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Creators/Authors contains: "Duygu, Yasin Cagatay"

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  1. This study investigates the motion characteristics of soft alginate microrobots in complex fluidic environments utilizing wireless magnetic fields for actuation. The aim is to explore the diverse motion modes that arise due to shear forces in viscoelastic fluids by employing snowman-shaped microrobots. Polyacrylamide (PAA), a water-soluble polymer, is used to create a dynamic environment with non-Newtonian fluid properties. Microrobots are fabricated via an extrusion-based microcentrifugal droplet method, successfully demonstrating the feasibility of both wiggling and tumbling motions. Specifically, the wiggling motion primarily results from the interplay between the viscoelastic fluid environment and the microrobots’ non-uniform magnetization. Furthermore, it is discovered that the viscoelasticity properties of the fluid influence the motion behavior of the microrobots, leading to non-uniform behavior in complex environments for microrobot swarms. Through velocity analysis, valuable insights into the relationship between applied magnetic fields and motion characteristics are obtained, facilitating a more realistic understanding of surface locomotion for targeted drug delivery purposes while accounting for swarm dynamics and non-uniform behavior.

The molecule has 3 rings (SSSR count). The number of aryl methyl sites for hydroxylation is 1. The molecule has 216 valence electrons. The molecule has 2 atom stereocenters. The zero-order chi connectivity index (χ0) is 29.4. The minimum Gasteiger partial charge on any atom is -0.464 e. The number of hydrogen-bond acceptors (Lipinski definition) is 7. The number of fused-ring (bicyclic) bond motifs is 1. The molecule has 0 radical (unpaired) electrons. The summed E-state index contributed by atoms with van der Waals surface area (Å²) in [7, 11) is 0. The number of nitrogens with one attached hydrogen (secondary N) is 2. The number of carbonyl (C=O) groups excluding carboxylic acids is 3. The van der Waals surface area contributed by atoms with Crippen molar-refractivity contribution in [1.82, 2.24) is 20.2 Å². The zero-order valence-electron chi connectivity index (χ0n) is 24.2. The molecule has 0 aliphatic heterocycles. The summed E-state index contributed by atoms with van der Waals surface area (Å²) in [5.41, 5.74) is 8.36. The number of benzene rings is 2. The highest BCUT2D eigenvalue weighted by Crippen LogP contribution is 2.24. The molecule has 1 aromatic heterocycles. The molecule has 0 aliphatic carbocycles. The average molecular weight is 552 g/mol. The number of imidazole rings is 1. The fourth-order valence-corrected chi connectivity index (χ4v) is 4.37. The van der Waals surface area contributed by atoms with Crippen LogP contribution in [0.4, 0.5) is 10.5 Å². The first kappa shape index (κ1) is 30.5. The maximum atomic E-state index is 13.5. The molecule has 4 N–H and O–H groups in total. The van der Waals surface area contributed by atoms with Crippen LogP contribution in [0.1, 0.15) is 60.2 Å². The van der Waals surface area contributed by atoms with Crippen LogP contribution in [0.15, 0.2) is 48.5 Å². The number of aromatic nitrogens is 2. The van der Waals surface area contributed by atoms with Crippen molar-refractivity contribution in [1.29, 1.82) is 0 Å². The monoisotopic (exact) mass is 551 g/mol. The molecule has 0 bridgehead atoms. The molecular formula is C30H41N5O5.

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    Free, publicly-accessible full text available June 1, 2024
  2. This paper demonstrates a manipulation of snowman-shaped soft microrobots under a uniform rotating magnetic field. Each microsnowman robot consists of two biocompatible alginate microspheres with embedded magnetic nanoparticles. The soft microsnowmen were fabricated using a microfluidic device by following a centrifuge-based microfluidic droplet method. Under a uniform rotating magnetic field, the microsnowmen were rolled on the substrate surface, and the velocity response for increasing magnetic field frequencies was analyzed. Then, a microsnowman was rolled to follow different paths, which demonstrated directional controllability of the microrobot. Moreover, swarms of microsnowmen and single alginate microrobots were manipulated under the rotating magnetic field, and their velocity responses were analyzed for comparison. 
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